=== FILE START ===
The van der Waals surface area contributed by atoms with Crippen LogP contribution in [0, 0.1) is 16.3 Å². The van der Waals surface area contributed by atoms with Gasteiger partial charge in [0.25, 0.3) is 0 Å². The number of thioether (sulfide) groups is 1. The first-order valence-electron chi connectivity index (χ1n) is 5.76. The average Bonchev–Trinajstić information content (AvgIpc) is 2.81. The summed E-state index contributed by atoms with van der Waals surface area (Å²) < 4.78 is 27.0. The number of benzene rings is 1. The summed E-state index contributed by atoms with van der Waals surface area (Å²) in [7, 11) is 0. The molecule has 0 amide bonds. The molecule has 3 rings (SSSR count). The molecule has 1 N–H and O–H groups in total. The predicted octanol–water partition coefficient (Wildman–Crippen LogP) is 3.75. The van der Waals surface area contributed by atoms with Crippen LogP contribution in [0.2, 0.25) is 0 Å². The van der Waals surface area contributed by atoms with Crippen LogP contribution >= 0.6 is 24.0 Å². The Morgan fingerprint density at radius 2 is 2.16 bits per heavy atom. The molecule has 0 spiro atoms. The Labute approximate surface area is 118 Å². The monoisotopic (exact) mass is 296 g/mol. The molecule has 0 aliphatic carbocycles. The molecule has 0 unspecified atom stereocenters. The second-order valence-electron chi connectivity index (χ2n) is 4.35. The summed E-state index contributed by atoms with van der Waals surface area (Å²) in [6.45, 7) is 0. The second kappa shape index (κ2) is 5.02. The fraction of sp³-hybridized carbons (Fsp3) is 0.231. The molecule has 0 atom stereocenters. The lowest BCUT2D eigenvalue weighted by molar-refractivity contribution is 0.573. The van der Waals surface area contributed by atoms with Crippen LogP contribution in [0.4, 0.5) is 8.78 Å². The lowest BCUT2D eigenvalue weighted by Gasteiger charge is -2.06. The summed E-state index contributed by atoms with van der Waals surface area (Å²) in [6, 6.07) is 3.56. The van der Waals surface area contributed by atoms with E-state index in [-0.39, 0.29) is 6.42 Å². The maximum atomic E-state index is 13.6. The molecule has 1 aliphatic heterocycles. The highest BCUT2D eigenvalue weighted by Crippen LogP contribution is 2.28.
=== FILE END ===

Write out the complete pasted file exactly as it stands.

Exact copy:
The van der Waals surface area contributed by atoms with Crippen LogP contribution in [0, 0.1) is 16.3 Å². The van der Waals surface area contributed by atoms with Gasteiger partial charge in [0.25, 0.3) is 0 Å². The number of thioether (sulfide) groups is 1. The first-order valence-electron chi connectivity index (χ1n) is 5.76. The average Bonchev–Trinajstić information content (AvgIpc) is 2.81. The summed E-state index contributed by atoms with van der Waals surface area (Å²) < 4.78 is 27.0. The number of benzene rings is 1. The summed E-state index contributed by atoms with van der Waals surface area (Å²) in [7, 11) is 0. The molecule has 0 amide bonds. The molecule has 3 rings (SSSR count). The molecule has 1 N–H and O–H groups in total. The predicted octanol–water partition coefficient (Wildman–Crippen LogP) is 3.75. The van der Waals surface area contributed by atoms with Crippen LogP contribution in [0.2, 0.25) is 0 Å². The van der Waals surface area contributed by atoms with Crippen LogP contribution >= 0.6 is 24.0 Å². The Morgan fingerprint density at radius 2 is 2.16 bits per heavy atom. The molecule has 0 spiro atoms. The Labute approximate surface area is 118 Å². The monoisotopic (exact) mass is 296 g/mol. The molecule has 0 aliphatic carbocycles. The molecule has 0 unspecified atom stereocenters. The second-order valence-electron chi connectivity index (χ2n) is 4.35. The summed E-state index contributed by atoms with van der Waals surface area (Å²) in [6.45, 7) is 0. The second kappa shape index (κ2) is 5.02. The fraction of sp³-hybridized carbons (Fsp3) is 0.231. The molecule has 0 atom stereocenters. The lowest BCUT2D eigenvalue weighted by molar-refractivity contribution is 0.573. The van der Waals surface area contributed by atoms with Crippen LogP contribution in [0.4, 0.5) is 8.78 Å². The lowest BCUT2D eigenvalue weighted by Gasteiger charge is -2.06. The summed E-state index contributed by atoms with van der Waals surface area (Å²) in [6, 6.07) is 3.56. The van der Waals surface area contributed by atoms with E-state index in [-0.39, 0.29) is 6.42 Å². The maximum atomic E-state index is 13.6. The molecule has 1 aliphatic heterocycles. The highest BCUT2D eigenvalue weighted by Crippen LogP contribution is 2.28.